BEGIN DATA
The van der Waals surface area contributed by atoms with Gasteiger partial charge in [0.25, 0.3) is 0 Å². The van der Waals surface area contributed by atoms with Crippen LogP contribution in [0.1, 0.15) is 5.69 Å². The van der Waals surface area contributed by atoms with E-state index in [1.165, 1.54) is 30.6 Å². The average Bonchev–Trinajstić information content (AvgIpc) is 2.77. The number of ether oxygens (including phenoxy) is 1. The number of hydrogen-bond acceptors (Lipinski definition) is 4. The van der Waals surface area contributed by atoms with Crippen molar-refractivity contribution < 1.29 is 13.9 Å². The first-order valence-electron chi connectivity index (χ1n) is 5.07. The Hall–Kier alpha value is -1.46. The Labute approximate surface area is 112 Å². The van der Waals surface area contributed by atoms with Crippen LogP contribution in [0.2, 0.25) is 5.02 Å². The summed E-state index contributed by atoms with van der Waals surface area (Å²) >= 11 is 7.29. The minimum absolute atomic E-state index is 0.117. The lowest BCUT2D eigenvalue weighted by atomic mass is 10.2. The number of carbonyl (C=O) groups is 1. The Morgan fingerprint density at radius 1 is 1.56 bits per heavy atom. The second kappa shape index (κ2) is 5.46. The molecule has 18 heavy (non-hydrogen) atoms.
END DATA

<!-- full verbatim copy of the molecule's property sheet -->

The van der Waals surface area contributed by atoms with Gasteiger partial charge in [0.25, 0.3) is 0 Å². The van der Waals surface area contributed by atoms with Crippen LogP contribution in [0.1, 0.15) is 5.69 Å². The van der Waals surface area contributed by atoms with E-state index in [1.165, 1.54) is 30.6 Å². The average Bonchev–Trinajstić information content (AvgIpc) is 2.77. The number of ether oxygens (including phenoxy) is 1. The number of hydrogen-bond acceptors (Lipinski definition) is 4. The van der Waals surface area contributed by atoms with Crippen molar-refractivity contribution < 1.29 is 13.9 Å². The first-order valence-electron chi connectivity index (χ1n) is 5.07. The Hall–Kier alpha value is -1.46. The Labute approximate surface area is 112 Å². The van der Waals surface area contributed by atoms with Crippen LogP contribution in [0.2, 0.25) is 5.02 Å². The summed E-state index contributed by atoms with van der Waals surface area (Å²) >= 11 is 7.29. The minimum absolute atomic E-state index is 0.117. The lowest BCUT2D eigenvalue weighted by atomic mass is 10.2. The number of carbonyl (C=O) groups is 1. The Morgan fingerprint density at radius 1 is 1.56 bits per heavy atom. The second kappa shape index (κ2) is 5.46. The molecule has 18 heavy (non-hydrogen) atoms.